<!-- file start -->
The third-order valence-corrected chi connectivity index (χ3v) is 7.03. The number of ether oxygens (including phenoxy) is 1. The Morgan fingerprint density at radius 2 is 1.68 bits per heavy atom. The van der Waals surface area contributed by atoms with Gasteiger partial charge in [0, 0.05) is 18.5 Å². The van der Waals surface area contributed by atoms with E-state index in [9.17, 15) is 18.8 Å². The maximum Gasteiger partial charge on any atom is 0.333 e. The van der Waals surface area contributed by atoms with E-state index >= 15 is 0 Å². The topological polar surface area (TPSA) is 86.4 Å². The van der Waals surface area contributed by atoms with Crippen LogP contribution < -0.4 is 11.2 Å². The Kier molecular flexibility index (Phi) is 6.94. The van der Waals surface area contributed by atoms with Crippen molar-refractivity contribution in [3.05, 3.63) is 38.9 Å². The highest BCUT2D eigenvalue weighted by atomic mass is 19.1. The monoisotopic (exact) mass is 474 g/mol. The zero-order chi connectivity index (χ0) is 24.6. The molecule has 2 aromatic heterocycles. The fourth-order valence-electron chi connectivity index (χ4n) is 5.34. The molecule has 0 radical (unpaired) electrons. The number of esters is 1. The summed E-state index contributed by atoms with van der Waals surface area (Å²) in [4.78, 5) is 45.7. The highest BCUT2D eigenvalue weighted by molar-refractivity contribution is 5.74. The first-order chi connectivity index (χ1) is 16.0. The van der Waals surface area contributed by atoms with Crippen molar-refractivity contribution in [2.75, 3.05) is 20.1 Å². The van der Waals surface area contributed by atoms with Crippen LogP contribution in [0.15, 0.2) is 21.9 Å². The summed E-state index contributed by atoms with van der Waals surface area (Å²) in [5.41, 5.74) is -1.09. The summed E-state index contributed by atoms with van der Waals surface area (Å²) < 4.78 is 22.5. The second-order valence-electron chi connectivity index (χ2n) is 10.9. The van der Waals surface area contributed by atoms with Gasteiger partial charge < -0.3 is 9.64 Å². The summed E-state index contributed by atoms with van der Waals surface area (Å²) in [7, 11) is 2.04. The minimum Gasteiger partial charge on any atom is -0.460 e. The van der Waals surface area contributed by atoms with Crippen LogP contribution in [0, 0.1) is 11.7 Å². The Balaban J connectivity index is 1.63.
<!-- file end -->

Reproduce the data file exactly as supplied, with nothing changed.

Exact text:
The third-order valence-corrected chi connectivity index (χ3v) is 7.03. The number of ether oxygens (including phenoxy) is 1. The Morgan fingerprint density at radius 2 is 1.68 bits per heavy atom. The van der Waals surface area contributed by atoms with Gasteiger partial charge in [0, 0.05) is 18.5 Å². The van der Waals surface area contributed by atoms with E-state index in [9.17, 15) is 18.8 Å². The maximum Gasteiger partial charge on any atom is 0.333 e. The van der Waals surface area contributed by atoms with E-state index >= 15 is 0 Å². The topological polar surface area (TPSA) is 86.4 Å². The van der Waals surface area contributed by atoms with Crippen LogP contribution < -0.4 is 11.2 Å². The Kier molecular flexibility index (Phi) is 6.94. The van der Waals surface area contributed by atoms with Crippen molar-refractivity contribution in [3.05, 3.63) is 38.9 Å². The highest BCUT2D eigenvalue weighted by atomic mass is 19.1. The monoisotopic (exact) mass is 474 g/mol. The zero-order chi connectivity index (χ0) is 24.6. The molecule has 2 aromatic heterocycles. The fourth-order valence-electron chi connectivity index (χ4n) is 5.34. The molecule has 0 radical (unpaired) electrons. The number of esters is 1. The summed E-state index contributed by atoms with van der Waals surface area (Å²) in [4.78, 5) is 45.7. The highest BCUT2D eigenvalue weighted by molar-refractivity contribution is 5.74. The first-order chi connectivity index (χ1) is 16.0. The van der Waals surface area contributed by atoms with Crippen molar-refractivity contribution in [2.75, 3.05) is 20.1 Å². The van der Waals surface area contributed by atoms with Crippen LogP contribution in [0.15, 0.2) is 21.9 Å². The summed E-state index contributed by atoms with van der Waals surface area (Å²) in [5.41, 5.74) is -1.09. The summed E-state index contributed by atoms with van der Waals surface area (Å²) < 4.78 is 22.5. The second-order valence-electron chi connectivity index (χ2n) is 10.9. The van der Waals surface area contributed by atoms with Gasteiger partial charge < -0.3 is 9.64 Å². The summed E-state index contributed by atoms with van der Waals surface area (Å²) in [7, 11) is 2.04. The minimum Gasteiger partial charge on any atom is -0.460 e. The van der Waals surface area contributed by atoms with Crippen LogP contribution in [0, 0.1) is 11.7 Å². The Balaban J connectivity index is 1.63.